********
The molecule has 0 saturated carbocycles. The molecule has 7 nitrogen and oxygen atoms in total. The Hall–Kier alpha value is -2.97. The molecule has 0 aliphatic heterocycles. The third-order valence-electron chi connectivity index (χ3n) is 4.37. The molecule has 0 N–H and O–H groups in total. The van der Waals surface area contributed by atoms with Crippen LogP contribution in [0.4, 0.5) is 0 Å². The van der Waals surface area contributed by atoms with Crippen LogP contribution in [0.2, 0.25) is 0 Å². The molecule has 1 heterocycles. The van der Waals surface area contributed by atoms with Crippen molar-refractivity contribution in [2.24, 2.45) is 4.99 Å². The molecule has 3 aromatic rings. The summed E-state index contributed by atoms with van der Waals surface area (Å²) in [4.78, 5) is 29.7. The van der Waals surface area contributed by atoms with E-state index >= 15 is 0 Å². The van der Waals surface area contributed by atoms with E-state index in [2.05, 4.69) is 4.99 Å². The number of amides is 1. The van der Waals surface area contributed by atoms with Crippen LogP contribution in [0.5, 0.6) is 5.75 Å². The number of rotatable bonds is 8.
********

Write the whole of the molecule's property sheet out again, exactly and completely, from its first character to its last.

The molecule has 0 saturated carbocycles. The molecule has 7 nitrogen and oxygen atoms in total. The Hall–Kier alpha value is -2.97. The molecule has 0 aliphatic heterocycles. The third-order valence-electron chi connectivity index (χ3n) is 4.37. The molecule has 0 N–H and O–H groups in total. The van der Waals surface area contributed by atoms with Crippen LogP contribution in [0.4, 0.5) is 0 Å². The van der Waals surface area contributed by atoms with Crippen LogP contribution in [0.2, 0.25) is 0 Å². The molecule has 1 heterocycles. The van der Waals surface area contributed by atoms with Crippen molar-refractivity contribution in [2.24, 2.45) is 4.99 Å². The molecule has 3 aromatic rings. The summed E-state index contributed by atoms with van der Waals surface area (Å²) in [4.78, 5) is 29.7. The van der Waals surface area contributed by atoms with E-state index >= 15 is 0 Å². The van der Waals surface area contributed by atoms with E-state index in [2.05, 4.69) is 4.99 Å². The number of amides is 1. The van der Waals surface area contributed by atoms with Crippen LogP contribution in [0.5, 0.6) is 5.75 Å². The number of rotatable bonds is 8.